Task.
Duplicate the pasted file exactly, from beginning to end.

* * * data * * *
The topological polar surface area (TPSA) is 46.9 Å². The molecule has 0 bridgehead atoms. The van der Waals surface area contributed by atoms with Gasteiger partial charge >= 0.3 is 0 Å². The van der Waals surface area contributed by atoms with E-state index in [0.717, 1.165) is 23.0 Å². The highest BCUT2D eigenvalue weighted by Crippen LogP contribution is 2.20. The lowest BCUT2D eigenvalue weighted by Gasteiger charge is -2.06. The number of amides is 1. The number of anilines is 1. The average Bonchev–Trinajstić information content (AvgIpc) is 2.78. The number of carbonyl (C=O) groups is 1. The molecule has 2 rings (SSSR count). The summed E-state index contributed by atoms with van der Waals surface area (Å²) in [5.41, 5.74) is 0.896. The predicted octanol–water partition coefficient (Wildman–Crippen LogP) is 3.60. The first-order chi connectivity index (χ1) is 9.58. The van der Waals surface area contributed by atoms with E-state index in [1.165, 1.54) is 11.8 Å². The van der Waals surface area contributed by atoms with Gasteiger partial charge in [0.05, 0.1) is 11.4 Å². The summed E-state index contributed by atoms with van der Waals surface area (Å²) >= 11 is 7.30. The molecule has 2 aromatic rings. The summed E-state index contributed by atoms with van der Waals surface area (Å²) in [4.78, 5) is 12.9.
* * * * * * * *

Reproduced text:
The topological polar surface area (TPSA) is 46.9 Å². The molecule has 0 bridgehead atoms. The van der Waals surface area contributed by atoms with Gasteiger partial charge >= 0.3 is 0 Å². The van der Waals surface area contributed by atoms with E-state index in [0.717, 1.165) is 23.0 Å². The highest BCUT2D eigenvalue weighted by Crippen LogP contribution is 2.20. The lowest BCUT2D eigenvalue weighted by Gasteiger charge is -2.06. The number of amides is 1. The number of anilines is 1. The average Bonchev–Trinajstić information content (AvgIpc) is 2.78. The number of carbonyl (C=O) groups is 1. The molecule has 2 rings (SSSR count). The summed E-state index contributed by atoms with van der Waals surface area (Å²) in [5.41, 5.74) is 0.896. The predicted octanol–water partition coefficient (Wildman–Crippen LogP) is 3.60. The first-order chi connectivity index (χ1) is 9.58. The van der Waals surface area contributed by atoms with E-state index in [1.165, 1.54) is 11.8 Å². The van der Waals surface area contributed by atoms with Gasteiger partial charge in [0.05, 0.1) is 11.4 Å². The summed E-state index contributed by atoms with van der Waals surface area (Å²) >= 11 is 7.30. The molecule has 2 aromatic rings. The summed E-state index contributed by atoms with van der Waals surface area (Å²) in [4.78, 5) is 12.9.